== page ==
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Mechanical Engineering. 2014;136(02):36-39. doi:10.1115/1.2014-Feb-1.
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This article presents an overview of various alternative methods of nanoscale fabrication to bring revolution in the medical device development. Carbon nanotubes are considered to have great potential in biology and medicine, thanks to their desirable properties. These nanotubes are a macromolecular form of carbon; although their diameters are suitably nanoscale, ranging from 0.4 nm to 100 nm, they can be as much as several thousand nanometers long. Nanoscale fabrication can create devices that can work on individual cells and provide treatments that would be impossible if we were trying to issue them in bulk throughout the body. Nanoparticles can be fabricated using both top-down and bottom-up fabrication methods. In the top-down method, nanoparticles are carved from the bulk materials using techniques such as electron-beam lithography, reactive ion etching, and wet etching. Hybrid methods promise to integrate bottom-up and top-down nanofabrication in new and innovative ways by leveraging the strengths and unique features of both approaches.

Commentary by Dr. Valentin Fuster
Mechanical Engineering. 2014;136(02):40-43. doi:10.1115/1.2014-Feb-2.
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This article discusses various aspects of a new ASME program that seeks to support a robust global supply chain for the nuclear industry. Under the program, an ASME audit team will assess a company’s quality assurance program. It will make an accurate assessment of a supplier’s capability in implementing its QA program in compliance with the NQA-1 standard and will issue a certificate affirming that the company has been found in compliance. Safeguards are in place for companies to receive a fair and unbiased evaluation. Conflicts of interest are removed by having the ASME Conformity Assessment Department develop and administer the program. The ASME audit team will visit all locations where the nuclear quality assurance program is being implemented and will require a company to implement or demonstrate all aspects of its program. The review of the supplier’s QA manual and the on-site audit will be the basis of the team’s report in conveying to ASME the company’s capabilities, knowledge, and understanding of its program and of the ASME NQA-1 standard.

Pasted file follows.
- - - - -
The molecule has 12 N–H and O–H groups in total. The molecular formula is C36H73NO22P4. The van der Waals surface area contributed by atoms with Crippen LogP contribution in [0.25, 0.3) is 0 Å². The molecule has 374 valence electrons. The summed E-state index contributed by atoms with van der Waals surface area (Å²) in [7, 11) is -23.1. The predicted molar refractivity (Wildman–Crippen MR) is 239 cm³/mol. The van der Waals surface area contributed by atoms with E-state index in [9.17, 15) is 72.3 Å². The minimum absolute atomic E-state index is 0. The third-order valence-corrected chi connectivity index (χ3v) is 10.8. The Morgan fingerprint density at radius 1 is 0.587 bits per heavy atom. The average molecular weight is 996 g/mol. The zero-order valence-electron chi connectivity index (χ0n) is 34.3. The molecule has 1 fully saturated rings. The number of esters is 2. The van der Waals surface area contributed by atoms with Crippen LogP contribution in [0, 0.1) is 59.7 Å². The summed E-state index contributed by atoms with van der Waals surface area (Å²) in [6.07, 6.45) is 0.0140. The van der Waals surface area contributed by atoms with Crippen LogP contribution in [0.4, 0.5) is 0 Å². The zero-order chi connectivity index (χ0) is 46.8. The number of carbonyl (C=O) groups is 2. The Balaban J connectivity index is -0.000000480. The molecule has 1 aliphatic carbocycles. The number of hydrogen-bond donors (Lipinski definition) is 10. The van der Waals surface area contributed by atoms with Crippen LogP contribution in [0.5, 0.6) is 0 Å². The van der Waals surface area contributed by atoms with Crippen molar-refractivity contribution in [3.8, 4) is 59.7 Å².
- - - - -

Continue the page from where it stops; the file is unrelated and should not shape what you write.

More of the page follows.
Commentary by Dr. Valentin Fuster
Mechanical Engineering. 2014;136(02):49-51. doi:10.1115/1.2014-Feb-3.
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This article presents technical aspects of concentrated solar power (CSP). CSP plants are seen as an attractive option to reduce pollutants and the emission of greenhouses gases not only for the United States regions of Sun Belt, but also for European Union, North Africa, and Middle East. CSP is achieving a growing penetration into global electricity markets. CSP technologies are based on the concept of concentrating solar radiation to be used for electricity generation within conventional power cycles using steam turbines. CSPs can achieve high operating temperatures of over 1000 ̊C, enabling them to produce hot air for gas turbine operation. It has long been recognized that the possibility for integration of Thermal Energy Storage (TES) is one of the key advantages of CSP over other forms of renewable energy. TES technologies are important to accelerate market penetration of CSP plants, overcoming the limitation due to the intermittence of the solar source.

Commentary by Dr. Valentin Fuster
Mechanical Engineering. 2014;136(02):50-54. doi:10.1115/1.2014-Feb-4.
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This article presents an overview of the current state of dealing with jet engine bird ingestion. At Turbo Expo ‘13 in San Antonio, Dr. Aspi Wadia of GE Aviation and Dr. Lee S. Langston (author of this paper) co-chaired a three-hour panel, ‘Jet Engine Bird Ingestion – Current Issues and Ways Forward.’ The leadoff panelist was Capt. Paul Eschenfelder, a retired Delta Airlines pilot, now with Embry-Riddle Aeronautical University, who gave an overall review of recent bird strike accidents around the world. Panelist John Dalton, who is a Technical Fellow in Airplane Safety Engineering for Boeing, gave the airframe original equipment manufacturer (OEM) history and his views on the bird strike problem. The panel’s fourth member was Dr. Nicholas Carter who is the Director of Finance for the World Birdstrike Association (WBA). Carter explained the role of the WBA, which is the international body that represents all states and countries in issues related to bird hazards at airfields and airports.

Commentary by Dr. Valentin Fuster

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